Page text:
Sometimes your former spouse will want to talk to you about an issue he or she is having with one of the children. Listening to the problem without placing blame and without trying to find a solution may be the best thing you can do. If your former spouse is looking for help, he or she will ask you if the situation is happening in your home or what you do when it happens. Only then should you share how you handle that particular issue. Do not offer any other advice regarding any other parenting issue. Express your support for your former spouse or commiserate and let him or her know you are on the same side.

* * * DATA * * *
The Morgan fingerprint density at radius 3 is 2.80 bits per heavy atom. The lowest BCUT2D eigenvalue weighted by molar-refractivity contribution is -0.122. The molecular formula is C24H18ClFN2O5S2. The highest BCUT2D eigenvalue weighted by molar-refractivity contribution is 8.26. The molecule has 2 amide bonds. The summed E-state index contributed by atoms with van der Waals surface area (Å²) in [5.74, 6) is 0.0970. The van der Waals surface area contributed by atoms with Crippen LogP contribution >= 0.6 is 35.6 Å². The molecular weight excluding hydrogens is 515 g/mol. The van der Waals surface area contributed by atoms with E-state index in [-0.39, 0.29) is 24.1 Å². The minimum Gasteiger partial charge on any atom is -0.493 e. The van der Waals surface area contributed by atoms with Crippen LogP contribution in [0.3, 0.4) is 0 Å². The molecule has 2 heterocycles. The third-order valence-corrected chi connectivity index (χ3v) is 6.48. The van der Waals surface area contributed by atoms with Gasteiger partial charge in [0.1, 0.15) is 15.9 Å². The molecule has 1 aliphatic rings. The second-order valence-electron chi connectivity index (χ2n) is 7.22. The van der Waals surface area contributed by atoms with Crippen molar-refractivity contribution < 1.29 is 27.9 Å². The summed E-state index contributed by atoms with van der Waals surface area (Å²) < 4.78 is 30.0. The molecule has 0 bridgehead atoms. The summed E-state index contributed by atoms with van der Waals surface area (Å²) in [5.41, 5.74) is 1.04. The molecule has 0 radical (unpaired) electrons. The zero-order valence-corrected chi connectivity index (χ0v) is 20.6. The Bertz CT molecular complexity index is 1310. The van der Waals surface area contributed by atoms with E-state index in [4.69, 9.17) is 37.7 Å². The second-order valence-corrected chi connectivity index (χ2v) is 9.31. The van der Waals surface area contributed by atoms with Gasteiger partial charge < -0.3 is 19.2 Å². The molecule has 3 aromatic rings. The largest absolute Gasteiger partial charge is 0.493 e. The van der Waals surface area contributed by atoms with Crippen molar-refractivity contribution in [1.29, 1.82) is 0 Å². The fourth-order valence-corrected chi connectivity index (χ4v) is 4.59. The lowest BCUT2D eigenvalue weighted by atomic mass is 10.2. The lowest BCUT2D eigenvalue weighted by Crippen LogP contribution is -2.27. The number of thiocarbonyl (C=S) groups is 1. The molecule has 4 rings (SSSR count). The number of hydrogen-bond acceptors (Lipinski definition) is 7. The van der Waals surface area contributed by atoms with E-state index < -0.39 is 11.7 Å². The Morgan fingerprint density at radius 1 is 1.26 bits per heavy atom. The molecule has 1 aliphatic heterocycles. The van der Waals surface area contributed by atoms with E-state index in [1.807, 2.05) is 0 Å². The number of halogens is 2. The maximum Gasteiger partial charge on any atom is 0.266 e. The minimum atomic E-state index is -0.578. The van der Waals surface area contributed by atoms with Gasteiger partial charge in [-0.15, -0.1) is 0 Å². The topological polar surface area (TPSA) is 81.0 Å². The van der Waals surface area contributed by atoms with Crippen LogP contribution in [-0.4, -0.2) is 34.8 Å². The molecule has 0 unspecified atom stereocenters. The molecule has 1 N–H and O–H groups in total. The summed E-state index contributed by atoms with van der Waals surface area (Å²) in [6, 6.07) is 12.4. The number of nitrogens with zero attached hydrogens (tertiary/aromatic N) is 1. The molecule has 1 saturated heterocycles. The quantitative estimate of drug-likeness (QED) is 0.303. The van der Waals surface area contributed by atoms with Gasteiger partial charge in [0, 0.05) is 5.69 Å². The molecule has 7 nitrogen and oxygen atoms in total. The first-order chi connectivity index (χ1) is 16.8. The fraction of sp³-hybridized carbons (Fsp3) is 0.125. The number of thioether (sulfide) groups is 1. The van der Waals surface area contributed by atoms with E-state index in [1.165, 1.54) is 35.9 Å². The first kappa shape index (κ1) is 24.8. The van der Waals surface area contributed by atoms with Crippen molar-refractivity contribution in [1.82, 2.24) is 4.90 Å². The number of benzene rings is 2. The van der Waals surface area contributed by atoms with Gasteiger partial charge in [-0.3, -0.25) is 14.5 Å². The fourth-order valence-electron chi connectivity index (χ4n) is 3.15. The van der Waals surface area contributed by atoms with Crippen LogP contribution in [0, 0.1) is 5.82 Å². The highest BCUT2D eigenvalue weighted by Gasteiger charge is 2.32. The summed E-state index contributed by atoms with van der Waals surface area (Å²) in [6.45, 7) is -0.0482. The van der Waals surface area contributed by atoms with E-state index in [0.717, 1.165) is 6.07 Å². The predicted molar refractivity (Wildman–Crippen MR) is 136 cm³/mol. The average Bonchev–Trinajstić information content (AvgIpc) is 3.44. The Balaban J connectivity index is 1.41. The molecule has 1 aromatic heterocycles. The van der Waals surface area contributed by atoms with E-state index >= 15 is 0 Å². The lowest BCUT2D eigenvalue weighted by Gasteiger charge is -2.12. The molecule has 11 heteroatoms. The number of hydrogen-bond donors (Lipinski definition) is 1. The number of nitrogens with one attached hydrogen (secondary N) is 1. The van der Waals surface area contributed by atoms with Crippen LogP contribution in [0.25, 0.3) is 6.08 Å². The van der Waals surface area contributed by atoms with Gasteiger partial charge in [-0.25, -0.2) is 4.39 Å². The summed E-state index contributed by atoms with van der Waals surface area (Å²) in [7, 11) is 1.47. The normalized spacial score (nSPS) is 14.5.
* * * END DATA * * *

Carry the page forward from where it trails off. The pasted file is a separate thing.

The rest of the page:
Learning to co-parent with your former spouse may be difficult at first, but the rewards for your children are worth the effort. If you are interested in learning more about resolving child related issues after your divorce, you can call Angela R. Neave, Esquire, at Neave Family Law at (954) 981-2200 for a free consultation.